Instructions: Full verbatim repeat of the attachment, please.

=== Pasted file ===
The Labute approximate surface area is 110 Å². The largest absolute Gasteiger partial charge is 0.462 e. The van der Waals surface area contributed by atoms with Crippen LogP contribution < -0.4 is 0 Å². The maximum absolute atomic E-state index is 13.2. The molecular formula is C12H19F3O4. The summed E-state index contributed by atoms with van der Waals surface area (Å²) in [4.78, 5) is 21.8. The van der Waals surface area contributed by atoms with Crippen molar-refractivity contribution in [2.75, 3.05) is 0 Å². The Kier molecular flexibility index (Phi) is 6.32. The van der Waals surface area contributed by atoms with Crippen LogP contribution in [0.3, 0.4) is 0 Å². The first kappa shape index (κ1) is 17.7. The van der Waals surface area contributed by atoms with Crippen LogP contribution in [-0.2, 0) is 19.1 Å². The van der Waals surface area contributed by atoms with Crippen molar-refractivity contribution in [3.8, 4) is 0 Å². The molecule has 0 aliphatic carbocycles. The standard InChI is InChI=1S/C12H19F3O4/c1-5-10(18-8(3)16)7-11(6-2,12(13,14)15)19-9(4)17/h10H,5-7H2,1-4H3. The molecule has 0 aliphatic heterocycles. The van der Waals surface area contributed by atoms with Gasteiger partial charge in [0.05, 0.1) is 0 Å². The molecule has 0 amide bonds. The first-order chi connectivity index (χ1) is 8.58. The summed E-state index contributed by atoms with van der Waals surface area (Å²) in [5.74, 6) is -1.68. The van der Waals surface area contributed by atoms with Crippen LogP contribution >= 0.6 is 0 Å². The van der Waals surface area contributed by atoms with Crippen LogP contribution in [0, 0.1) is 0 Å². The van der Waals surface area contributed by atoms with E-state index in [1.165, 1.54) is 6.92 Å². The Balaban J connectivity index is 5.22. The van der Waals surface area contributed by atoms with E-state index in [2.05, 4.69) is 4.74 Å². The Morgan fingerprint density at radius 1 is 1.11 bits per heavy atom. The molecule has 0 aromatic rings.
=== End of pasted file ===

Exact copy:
The Labute approximate surface area is 110 Å². The largest absolute Gasteiger partial charge is 0.462 e. The van der Waals surface area contributed by atoms with Crippen LogP contribution < -0.4 is 0 Å². The maximum absolute atomic E-state index is 13.2. The molecular formula is C12H19F3O4. The summed E-state index contributed by atoms with van der Waals surface area (Å²) in [4.78, 5) is 21.8. The van der Waals surface area contributed by atoms with Crippen molar-refractivity contribution in [2.75, 3.05) is 0 Å². The Kier molecular flexibility index (Phi) is 6.32. The van der Waals surface area contributed by atoms with Crippen LogP contribution in [0.3, 0.4) is 0 Å². The first kappa shape index (κ1) is 17.7. The van der Waals surface area contributed by atoms with Crippen LogP contribution in [-0.2, 0) is 19.1 Å². The van der Waals surface area contributed by atoms with Crippen molar-refractivity contribution in [3.8, 4) is 0 Å². The molecule has 0 aliphatic carbocycles. The standard InChI is InChI=1S/C12H19F3O4/c1-5-10(18-8(3)16)7-11(6-2,12(13,14)15)19-9(4)17/h10H,5-7H2,1-4H3. The molecule has 0 aliphatic heterocycles. The van der Waals surface area contributed by atoms with Gasteiger partial charge in [0.05, 0.1) is 0 Å². The molecule has 0 amide bonds. The first-order chi connectivity index (χ1) is 8.58. The summed E-state index contributed by atoms with van der Waals surface area (Å²) in [5.74, 6) is -1.68. The van der Waals surface area contributed by atoms with Crippen LogP contribution >= 0.6 is 0 Å². The van der Waals surface area contributed by atoms with Crippen LogP contribution in [0, 0.1) is 0 Å². The van der Waals surface area contributed by atoms with E-state index in [1.165, 1.54) is 6.92 Å². The Balaban J connectivity index is 5.22. The van der Waals surface area contributed by atoms with E-state index in [2.05, 4.69) is 4.74 Å². The Morgan fingerprint density at radius 1 is 1.11 bits per heavy atom. The molecule has 0 aromatic rings.